When visiting their breeding grounds, male humpback whales do not swim in silence. Rather, they sing. The tune they carry depends on where they live: populations within an ocean basin sing similar songs, but populations in different ocean basins generally sing different songs. All males in a population, however, produce the same song, which changes over time. Previous studies of whale songs had suggested that such change occurs on an evolutionary scale--that is, gradually. But in this week's issue of the journal Nature, researchers describe revolutionary song change in a population of whales in the Pacific Ocean off Australia's east coast. The radical nature of this transformation, they report, "is unprecedented in animal cultural vocal traditions and suggests that novelty may stimulate change in humpback whale songs."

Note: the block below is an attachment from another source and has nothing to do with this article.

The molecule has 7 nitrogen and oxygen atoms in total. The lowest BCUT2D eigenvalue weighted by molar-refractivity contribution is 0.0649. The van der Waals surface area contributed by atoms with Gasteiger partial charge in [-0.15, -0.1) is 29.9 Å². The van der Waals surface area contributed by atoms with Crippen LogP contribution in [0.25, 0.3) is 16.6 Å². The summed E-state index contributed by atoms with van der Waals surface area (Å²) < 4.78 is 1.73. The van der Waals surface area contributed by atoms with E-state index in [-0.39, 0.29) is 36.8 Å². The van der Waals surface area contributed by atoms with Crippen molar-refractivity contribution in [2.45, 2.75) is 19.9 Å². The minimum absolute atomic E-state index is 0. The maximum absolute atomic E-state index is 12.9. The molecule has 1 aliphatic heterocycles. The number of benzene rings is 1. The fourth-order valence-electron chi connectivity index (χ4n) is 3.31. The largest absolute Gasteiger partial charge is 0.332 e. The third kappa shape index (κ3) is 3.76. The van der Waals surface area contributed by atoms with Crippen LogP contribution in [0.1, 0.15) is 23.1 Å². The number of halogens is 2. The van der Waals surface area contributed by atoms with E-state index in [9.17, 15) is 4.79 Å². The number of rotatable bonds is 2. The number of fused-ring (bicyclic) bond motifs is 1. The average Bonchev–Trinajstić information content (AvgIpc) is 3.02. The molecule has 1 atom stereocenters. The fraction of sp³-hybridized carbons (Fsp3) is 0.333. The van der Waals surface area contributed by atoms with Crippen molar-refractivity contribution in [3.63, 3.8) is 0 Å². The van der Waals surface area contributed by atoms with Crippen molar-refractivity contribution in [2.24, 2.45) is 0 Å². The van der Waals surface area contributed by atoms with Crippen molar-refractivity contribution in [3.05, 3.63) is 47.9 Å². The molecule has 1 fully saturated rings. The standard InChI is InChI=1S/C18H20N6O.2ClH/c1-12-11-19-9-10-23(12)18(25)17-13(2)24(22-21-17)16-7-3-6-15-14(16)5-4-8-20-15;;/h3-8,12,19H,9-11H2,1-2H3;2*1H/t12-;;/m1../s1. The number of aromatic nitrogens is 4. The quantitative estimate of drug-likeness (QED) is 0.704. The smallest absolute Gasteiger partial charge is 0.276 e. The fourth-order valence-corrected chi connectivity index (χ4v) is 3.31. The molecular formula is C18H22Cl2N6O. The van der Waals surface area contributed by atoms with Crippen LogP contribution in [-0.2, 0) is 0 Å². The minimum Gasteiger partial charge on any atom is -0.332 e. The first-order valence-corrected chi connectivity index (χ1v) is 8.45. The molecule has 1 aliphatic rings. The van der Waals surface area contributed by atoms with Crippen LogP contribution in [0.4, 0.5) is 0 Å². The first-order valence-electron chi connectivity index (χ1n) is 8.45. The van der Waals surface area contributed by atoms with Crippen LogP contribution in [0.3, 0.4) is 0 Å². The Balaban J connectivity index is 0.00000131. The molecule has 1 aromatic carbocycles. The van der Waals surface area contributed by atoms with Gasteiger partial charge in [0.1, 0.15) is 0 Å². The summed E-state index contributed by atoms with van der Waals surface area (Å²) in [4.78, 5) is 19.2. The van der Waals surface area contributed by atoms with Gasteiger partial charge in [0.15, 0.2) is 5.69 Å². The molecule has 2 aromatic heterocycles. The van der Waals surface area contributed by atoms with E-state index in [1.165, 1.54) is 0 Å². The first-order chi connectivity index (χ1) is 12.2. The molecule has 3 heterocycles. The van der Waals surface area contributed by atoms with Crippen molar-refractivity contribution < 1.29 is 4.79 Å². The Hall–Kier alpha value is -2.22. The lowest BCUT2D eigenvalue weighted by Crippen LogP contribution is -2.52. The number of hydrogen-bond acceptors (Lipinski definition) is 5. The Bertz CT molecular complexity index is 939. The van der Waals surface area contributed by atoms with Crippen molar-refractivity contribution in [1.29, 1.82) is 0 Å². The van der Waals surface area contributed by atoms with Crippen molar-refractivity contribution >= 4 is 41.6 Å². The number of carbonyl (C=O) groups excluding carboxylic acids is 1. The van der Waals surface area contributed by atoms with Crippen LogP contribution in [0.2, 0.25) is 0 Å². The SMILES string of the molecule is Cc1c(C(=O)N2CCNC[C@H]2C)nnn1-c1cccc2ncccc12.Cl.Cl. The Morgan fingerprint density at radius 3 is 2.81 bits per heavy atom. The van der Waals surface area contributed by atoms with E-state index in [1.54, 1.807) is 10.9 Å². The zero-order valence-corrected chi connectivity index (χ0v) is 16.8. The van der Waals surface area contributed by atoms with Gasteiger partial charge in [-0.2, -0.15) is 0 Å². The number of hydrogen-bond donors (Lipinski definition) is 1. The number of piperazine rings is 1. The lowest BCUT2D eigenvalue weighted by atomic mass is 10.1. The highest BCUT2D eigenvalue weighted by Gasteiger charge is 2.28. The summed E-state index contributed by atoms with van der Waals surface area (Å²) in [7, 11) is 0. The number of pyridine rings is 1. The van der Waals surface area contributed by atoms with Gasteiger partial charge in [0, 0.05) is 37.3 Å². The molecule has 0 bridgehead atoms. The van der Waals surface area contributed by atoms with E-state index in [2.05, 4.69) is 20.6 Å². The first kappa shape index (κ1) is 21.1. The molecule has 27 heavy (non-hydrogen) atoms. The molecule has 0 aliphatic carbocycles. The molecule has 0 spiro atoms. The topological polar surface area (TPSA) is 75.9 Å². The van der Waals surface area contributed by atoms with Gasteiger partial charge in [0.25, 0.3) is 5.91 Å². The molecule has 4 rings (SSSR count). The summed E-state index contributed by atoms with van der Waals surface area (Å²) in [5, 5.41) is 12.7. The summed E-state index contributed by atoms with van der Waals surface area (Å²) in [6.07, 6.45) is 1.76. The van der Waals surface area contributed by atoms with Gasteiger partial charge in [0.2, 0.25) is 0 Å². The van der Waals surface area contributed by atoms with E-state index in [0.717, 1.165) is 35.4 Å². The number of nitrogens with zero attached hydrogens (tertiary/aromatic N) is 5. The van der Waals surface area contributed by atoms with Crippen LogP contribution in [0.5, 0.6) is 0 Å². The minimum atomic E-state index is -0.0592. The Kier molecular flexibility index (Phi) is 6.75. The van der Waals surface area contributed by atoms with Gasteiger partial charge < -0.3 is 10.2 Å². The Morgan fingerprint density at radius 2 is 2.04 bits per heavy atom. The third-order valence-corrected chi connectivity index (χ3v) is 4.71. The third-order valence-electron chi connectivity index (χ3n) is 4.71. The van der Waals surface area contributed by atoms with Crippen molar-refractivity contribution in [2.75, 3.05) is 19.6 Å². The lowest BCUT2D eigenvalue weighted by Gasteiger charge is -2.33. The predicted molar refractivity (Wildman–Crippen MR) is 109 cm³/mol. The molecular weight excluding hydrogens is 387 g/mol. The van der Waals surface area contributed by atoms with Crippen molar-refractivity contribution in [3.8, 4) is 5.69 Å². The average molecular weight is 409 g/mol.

Michael J. Noad of the University of Sydney and his colleagues eavesdropped on whales off southeast Queensland during migrations between 1995 and 1998, analyzing 1,057 hours of song. (Singing is presumably a form of sexual display, but whether the males are serenading females or warning other males to stay away is not known.) In the first two years the team detected modest, evolutionary change in the tune, but they noted that two of the whales were singing entirely different songs. In 1997 more whales picked up the new song-- most sang either the new song or the old song, but a few produced an intermediate version with themes from both types. By 1998 the researchers heard only the new song. Intriguingly, that song was almost exactly the same as the song of humpbacks traveling along Australia's west coast in 1996. The team thus concludes that a small number of singers from the west coast population must have joined the east coast population, bringing their catchy west coast ditty with them.